AS President Robert Mugabe, Morgan Tsvangirai and Arthur Mutambara signed a power-sharing deal and spoke about their commitment to nation building through unity of purpose, it turned out to be the total opposite outside the closed doors as party supporters from the MDC and Zanu PF fought running battles yesterday.
In action that showed that most did not know much about the letter and spirit of the deal, Zanu PF and MDC supporters hurled insults at each other before violence broke out.
What started as a cheerful and colourful gathering in the morning turned dirty and bloody with a number of both MDC and Zanu PF supporters taken to hospital while the Rainbow Towers Hotel was damaged.
Most of the violence occurred outside the hotel grounds where a number of supporters were denied entry by police into the conference auditorium, the venue of the signing in ceremony was taking place.
The hotel’s perimetre fence close to the main entrance was pulled down as the MDC and Zanu PF youths were engaged in running battles, while others scampered for safety.
The police were outnumbered during the skirmishes and had to fire warning shots to cow the rowdy activists.Â Â Â
Apart from the violence, Zanu PF and MDC supporters had converged at the hotel around 7am where they sang, danced and chanted their parties’ slogans under the watchful eye of the police.
MDC supporters who outnumbered Zanu PF activists drowned the voices of their rivals and repeatedly broke into song and dance praising Tsvangirai.
They sang “Tsvangirai chitonga zvako, Zanu yakoniwa” (Tsvangirai you can now rule, Zanu PF has failed) and “Pamberi naTsvangirai vanosunungura Zimbabwe.” (Forward with Tsvangirai, the liberator of Zimbabwe).
But in counter rebuke, Zanu PF sang “Vaudze vasaine bepa racho hondo hatidi” (Mugabe tell them to sign the paper we do not want war) and “Tsvangirai haulume feya feya (Tsvangirai won’t rule)”.
Botswana President Ian Khama, who two months ago openly said he did not recognise Mugabe as the legitimate president after the June 27 run-off, got the loudest applause from mainly MDC supporters who described him as a champion of democracy.
The excited supporters also hailed African Union chairperson and Tanzania president Jakaya Kikwete.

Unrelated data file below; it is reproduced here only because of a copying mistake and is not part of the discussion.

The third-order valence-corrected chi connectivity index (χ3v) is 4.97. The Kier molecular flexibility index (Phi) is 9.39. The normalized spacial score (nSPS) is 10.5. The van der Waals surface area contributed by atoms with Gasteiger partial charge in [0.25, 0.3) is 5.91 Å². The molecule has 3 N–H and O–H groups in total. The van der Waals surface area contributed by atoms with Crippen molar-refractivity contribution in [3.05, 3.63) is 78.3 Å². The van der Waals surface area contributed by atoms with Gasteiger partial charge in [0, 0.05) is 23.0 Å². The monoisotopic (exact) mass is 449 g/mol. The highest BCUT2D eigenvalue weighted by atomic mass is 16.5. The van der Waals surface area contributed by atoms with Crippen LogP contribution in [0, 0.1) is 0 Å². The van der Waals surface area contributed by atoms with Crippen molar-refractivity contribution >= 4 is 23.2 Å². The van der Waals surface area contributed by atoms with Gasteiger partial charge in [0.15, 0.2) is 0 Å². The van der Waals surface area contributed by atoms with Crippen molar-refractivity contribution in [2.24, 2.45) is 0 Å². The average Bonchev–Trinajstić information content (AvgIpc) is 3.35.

They shouted “Khama vakuru vedemocracy” and “Kikwete, Kikwete”.
As time ticked closer to the signing, there were hundreds of people shoving to gain entry into the conference and it was apparent that the police were not prepared to handle the volume of the people.
“We did not anticipate such a huge crowd,” a police officer said. “We thought the occasion was only for diplomats and invited guests.”
Inside the conference hall, both MDC and Zanu PF parliamentarians dominated the VIP sections. Diplomats and journalists were also in attendance while, Zanu PF and the MDC had ‘rented’ crowds.
When Sadc heads of state and government strolled into the conference to take their seats and witnesses the inking of the deal, Khama was once again hailed by MDC supporters who shouted “Khama, Khama pamberi nedemocracy”.
Both MDC and Zanu PF applauded Tsvangirai and Mugabe when they entered the conference, while Mutambara was first booed before Zanu PF parliamentarians acknowledged his presence.
Sitting at the left far end on the high table was Mutambara and next was Mugabe, then King Mswati, Mbeki, Kikwete and Tsvangirai.
Mswati officially opened the proceedings before Mbeki invited Mugabe, Tsvangirai and Mutambara to sign the agreement. Mbeki also signed as a signatory.
After signing on the dotted lines, it was then time for speeches with Mutambara, deputy prime minister designate, first taking to the podium calling for commitment in the implementation of the deal.
Tsvangirai’s prepared speech was received with cheers and the former trade unionist was conciliatory in his speech.
The 84-year-old Mugabe’s speech received mixed reactions – Zanu PF parliamentarians and supporters clapped and chanted his totem when he lambasted Britain and the United States for allegedly interfering in the country’s internal affairs.
But the MDC supporters booed Mugabe when he claimed that opposition parties in Africa used violence to effect regime change.
After Mswati and Mbeki spoke, it was time for group photographs.
Outside the conference hall, government officials like presidential spokesman George Charamba, Minister of Science and Technology Olivia Muchena and Minister of Foreign Affairs Simbarashe Mumbegegwi were called derogatory names as they passed through the main entrance.
By Wongai Zhangazha